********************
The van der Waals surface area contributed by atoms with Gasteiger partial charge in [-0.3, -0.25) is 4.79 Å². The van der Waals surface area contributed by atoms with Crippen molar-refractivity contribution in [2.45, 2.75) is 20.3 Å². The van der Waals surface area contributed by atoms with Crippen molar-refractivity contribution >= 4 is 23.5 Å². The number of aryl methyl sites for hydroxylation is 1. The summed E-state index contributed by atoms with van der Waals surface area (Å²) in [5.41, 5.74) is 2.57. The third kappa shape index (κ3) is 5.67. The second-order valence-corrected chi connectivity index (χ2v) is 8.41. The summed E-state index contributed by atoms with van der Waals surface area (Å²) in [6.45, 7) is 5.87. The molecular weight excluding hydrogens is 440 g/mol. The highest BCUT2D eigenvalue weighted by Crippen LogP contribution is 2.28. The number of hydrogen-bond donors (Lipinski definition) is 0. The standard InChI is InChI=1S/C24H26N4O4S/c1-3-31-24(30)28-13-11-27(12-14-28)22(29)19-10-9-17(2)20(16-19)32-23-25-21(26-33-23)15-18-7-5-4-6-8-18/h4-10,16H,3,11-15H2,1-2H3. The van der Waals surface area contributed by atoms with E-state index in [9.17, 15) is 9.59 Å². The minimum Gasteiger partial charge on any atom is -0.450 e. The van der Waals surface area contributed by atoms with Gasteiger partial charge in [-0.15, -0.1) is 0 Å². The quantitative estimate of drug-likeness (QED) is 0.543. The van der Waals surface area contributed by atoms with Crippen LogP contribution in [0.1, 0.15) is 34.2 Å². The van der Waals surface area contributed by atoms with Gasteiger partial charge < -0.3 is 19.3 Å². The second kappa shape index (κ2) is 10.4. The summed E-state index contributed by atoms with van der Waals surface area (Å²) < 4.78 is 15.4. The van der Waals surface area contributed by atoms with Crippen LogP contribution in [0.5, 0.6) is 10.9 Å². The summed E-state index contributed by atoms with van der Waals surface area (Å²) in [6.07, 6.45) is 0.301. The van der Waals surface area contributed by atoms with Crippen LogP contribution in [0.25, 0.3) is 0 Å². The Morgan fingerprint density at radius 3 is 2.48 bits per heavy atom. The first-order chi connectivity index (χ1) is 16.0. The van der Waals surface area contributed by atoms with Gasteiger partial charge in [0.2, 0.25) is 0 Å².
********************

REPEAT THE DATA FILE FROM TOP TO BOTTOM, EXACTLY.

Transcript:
The van der Waals surface area contributed by atoms with Gasteiger partial charge in [-0.3, -0.25) is 4.79 Å². The van der Waals surface area contributed by atoms with Crippen molar-refractivity contribution in [2.45, 2.75) is 20.3 Å². The van der Waals surface area contributed by atoms with Crippen molar-refractivity contribution >= 4 is 23.5 Å². The number of aryl methyl sites for hydroxylation is 1. The summed E-state index contributed by atoms with van der Waals surface area (Å²) in [5.41, 5.74) is 2.57. The third kappa shape index (κ3) is 5.67. The second-order valence-corrected chi connectivity index (χ2v) is 8.41. The summed E-state index contributed by atoms with van der Waals surface area (Å²) in [6.45, 7) is 5.87. The molecular weight excluding hydrogens is 440 g/mol. The highest BCUT2D eigenvalue weighted by Crippen LogP contribution is 2.28. The number of hydrogen-bond donors (Lipinski definition) is 0. The standard InChI is InChI=1S/C24H26N4O4S/c1-3-31-24(30)28-13-11-27(12-14-28)22(29)19-10-9-17(2)20(16-19)32-23-25-21(26-33-23)15-18-7-5-4-6-8-18/h4-10,16H,3,11-15H2,1-2H3. The van der Waals surface area contributed by atoms with E-state index in [9.17, 15) is 9.59 Å². The minimum Gasteiger partial charge on any atom is -0.450 e. The van der Waals surface area contributed by atoms with Gasteiger partial charge in [-0.15, -0.1) is 0 Å². The quantitative estimate of drug-likeness (QED) is 0.543. The van der Waals surface area contributed by atoms with Crippen LogP contribution in [0.1, 0.15) is 34.2 Å². The van der Waals surface area contributed by atoms with Gasteiger partial charge < -0.3 is 19.3 Å². The second kappa shape index (κ2) is 10.4. The summed E-state index contributed by atoms with van der Waals surface area (Å²) < 4.78 is 15.4. The van der Waals surface area contributed by atoms with Crippen LogP contribution in [0.5, 0.6) is 10.9 Å². The summed E-state index contributed by atoms with van der Waals surface area (Å²) in [6.07, 6.45) is 0.301. The van der Waals surface area contributed by atoms with Crippen LogP contribution in [0.25, 0.3) is 0 Å². The Morgan fingerprint density at radius 3 is 2.48 bits per heavy atom. The first-order chi connectivity index (χ1) is 16.0. The van der Waals surface area contributed by atoms with Gasteiger partial charge in [0.2, 0.25) is 0 Å².